DBS changes uses implanted microstimulators to block abnormal nerve signals sent between brain structures, with the effect determined by the precise placement of the stimulators. Researchers have successfully used these so-called "brain pacemakers" to treat movement disorders like Parkinson's disease, and the new study seeks to confirm that they can help patients with OCD as well. The team will also attempt to determine exactly which brain network is disrupted in OCD in hopes of fine-tuning treatment.
OCD is a chronic anxiety disorder that affects 2.2 million Americans. Patients struggle with obsessions and the urgent need to repeat behaviors that can relieve anxiety. Sufferers may feel compelled to wash their hands or clean constantly with the hope of making obsessive thoughts go away, but such rituals provide only temporary relief.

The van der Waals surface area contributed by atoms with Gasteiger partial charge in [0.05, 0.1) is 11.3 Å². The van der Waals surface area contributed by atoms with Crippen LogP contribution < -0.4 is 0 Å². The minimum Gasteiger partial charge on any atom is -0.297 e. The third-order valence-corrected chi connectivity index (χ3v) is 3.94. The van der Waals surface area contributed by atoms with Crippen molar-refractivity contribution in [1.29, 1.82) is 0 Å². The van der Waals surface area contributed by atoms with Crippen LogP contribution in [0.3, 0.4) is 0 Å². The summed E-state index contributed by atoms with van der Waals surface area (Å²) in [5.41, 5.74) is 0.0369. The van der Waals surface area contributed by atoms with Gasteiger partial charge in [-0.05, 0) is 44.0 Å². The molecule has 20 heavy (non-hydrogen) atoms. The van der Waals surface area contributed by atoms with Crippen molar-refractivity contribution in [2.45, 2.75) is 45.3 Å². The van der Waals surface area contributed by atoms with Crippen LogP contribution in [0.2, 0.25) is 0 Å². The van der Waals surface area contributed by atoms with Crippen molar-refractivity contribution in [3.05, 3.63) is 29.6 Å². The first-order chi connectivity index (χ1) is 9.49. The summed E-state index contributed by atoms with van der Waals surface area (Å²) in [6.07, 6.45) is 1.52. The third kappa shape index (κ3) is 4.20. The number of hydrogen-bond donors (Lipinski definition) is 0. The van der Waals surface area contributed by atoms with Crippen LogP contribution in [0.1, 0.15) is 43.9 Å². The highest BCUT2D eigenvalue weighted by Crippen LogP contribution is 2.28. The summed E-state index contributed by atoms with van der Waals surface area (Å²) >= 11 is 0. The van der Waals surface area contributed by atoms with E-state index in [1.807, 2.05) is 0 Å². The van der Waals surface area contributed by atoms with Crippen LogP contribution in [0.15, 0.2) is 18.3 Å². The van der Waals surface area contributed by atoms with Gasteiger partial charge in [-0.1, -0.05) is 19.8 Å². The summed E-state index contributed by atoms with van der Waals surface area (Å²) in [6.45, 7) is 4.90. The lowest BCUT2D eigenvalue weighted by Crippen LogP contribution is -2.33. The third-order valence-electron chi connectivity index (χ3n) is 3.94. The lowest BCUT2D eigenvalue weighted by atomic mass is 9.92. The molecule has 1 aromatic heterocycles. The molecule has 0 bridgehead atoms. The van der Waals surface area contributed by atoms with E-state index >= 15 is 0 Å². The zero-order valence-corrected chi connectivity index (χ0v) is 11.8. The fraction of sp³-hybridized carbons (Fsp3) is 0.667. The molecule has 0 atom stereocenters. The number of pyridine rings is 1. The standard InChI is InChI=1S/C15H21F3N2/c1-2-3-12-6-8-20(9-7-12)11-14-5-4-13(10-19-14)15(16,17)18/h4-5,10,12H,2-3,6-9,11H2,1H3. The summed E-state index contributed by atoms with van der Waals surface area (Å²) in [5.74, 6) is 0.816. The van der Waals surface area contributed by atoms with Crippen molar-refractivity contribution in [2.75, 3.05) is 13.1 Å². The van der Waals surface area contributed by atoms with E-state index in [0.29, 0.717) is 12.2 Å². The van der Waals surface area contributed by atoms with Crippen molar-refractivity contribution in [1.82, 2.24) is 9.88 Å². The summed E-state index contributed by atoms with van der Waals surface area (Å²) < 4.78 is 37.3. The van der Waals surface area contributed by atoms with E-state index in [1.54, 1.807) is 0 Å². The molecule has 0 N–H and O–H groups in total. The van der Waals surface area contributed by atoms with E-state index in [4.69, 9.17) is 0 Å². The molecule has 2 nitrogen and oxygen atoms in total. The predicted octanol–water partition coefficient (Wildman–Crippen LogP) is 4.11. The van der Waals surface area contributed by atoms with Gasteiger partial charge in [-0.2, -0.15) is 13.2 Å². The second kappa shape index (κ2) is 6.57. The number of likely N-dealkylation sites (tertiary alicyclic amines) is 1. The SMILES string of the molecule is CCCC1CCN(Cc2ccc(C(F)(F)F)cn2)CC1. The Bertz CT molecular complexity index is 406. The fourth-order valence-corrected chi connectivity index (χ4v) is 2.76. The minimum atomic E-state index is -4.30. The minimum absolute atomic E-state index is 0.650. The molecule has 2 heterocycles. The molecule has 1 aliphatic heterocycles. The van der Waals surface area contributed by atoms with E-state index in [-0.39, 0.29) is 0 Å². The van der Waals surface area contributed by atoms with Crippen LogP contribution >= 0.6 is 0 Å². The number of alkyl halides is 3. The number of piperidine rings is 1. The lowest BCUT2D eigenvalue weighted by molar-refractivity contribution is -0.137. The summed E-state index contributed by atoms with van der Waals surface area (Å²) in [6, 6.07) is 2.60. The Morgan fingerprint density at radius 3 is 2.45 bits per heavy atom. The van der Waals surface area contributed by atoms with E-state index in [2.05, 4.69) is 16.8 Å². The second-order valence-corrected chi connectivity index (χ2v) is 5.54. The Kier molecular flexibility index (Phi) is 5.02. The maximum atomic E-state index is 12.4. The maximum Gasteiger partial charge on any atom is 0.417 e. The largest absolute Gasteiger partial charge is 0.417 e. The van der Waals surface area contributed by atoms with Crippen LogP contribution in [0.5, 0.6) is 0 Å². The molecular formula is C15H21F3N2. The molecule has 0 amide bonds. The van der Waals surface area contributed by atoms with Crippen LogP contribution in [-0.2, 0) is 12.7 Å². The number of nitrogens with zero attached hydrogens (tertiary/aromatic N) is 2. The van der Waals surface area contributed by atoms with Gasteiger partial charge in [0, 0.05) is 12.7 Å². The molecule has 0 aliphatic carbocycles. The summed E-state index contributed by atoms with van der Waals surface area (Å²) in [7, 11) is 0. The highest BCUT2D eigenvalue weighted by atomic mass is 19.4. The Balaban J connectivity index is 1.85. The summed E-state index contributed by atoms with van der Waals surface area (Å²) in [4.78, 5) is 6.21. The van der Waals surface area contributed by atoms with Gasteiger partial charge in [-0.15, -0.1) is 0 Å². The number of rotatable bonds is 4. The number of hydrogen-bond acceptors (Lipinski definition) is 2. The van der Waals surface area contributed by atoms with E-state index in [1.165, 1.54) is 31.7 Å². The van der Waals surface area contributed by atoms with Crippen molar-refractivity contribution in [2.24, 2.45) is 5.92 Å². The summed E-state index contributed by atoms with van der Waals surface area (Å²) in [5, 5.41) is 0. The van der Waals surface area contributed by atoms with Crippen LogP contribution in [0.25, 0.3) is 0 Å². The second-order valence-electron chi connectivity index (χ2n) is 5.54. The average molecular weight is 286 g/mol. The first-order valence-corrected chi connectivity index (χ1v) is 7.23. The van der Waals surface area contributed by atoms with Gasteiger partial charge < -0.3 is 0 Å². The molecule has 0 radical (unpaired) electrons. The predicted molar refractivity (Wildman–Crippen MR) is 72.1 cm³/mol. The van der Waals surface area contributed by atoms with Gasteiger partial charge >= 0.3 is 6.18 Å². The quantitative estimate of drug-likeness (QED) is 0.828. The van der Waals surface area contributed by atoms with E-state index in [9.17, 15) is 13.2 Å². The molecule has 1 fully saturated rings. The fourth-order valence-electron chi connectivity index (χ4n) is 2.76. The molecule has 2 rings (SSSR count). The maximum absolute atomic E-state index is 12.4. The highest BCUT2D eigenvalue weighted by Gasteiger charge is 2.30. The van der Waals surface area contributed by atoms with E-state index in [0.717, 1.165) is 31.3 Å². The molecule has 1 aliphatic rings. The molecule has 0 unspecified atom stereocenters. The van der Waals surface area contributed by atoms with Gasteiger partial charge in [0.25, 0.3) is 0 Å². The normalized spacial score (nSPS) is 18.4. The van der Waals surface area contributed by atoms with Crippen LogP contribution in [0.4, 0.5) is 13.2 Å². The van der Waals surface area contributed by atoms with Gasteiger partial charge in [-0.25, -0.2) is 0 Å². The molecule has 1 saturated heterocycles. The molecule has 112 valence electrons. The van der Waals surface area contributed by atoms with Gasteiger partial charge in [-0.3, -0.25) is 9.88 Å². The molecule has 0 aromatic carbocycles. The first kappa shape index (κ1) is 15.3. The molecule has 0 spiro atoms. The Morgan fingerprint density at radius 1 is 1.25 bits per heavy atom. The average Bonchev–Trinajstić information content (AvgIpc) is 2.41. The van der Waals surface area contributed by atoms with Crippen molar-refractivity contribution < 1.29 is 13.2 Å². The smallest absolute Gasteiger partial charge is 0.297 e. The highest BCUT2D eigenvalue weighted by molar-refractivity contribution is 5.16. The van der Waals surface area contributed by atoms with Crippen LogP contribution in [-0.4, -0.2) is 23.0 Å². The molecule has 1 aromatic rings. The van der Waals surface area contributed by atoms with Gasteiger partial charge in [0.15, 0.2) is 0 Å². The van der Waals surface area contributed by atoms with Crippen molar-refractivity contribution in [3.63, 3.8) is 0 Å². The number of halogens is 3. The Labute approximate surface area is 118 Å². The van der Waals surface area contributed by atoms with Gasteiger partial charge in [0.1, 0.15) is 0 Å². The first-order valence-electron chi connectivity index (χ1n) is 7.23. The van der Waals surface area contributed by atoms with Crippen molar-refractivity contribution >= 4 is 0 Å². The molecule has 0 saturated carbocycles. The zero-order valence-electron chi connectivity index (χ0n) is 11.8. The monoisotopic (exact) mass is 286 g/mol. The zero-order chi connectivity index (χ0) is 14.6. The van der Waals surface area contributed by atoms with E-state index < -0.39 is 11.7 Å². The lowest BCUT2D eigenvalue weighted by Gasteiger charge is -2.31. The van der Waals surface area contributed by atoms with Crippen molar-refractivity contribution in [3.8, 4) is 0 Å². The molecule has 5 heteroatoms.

"DBS is one of the most promising areas of OCD research because early studies show that it may help many within the approximately 20 percent of OCD patients for whom neither psychological nor drug therapy works," said Suzanne Haber, Ph.D., a professor within the Department of Pharmacology and Physiology at the University of Rochester School of Medicine and Dentistry. "Some patients have been able to venture out to work and school for the first time with DBS," said Haber, who is lead investigator for the grant.
The grant is funded through two institutes within NIH, the National Institute of Mental Health (NIMH) and the National Institute on Drug Abuse (NIDA). While NIMH will fund
Contact: Greg Williams
University of Rochester Medical Center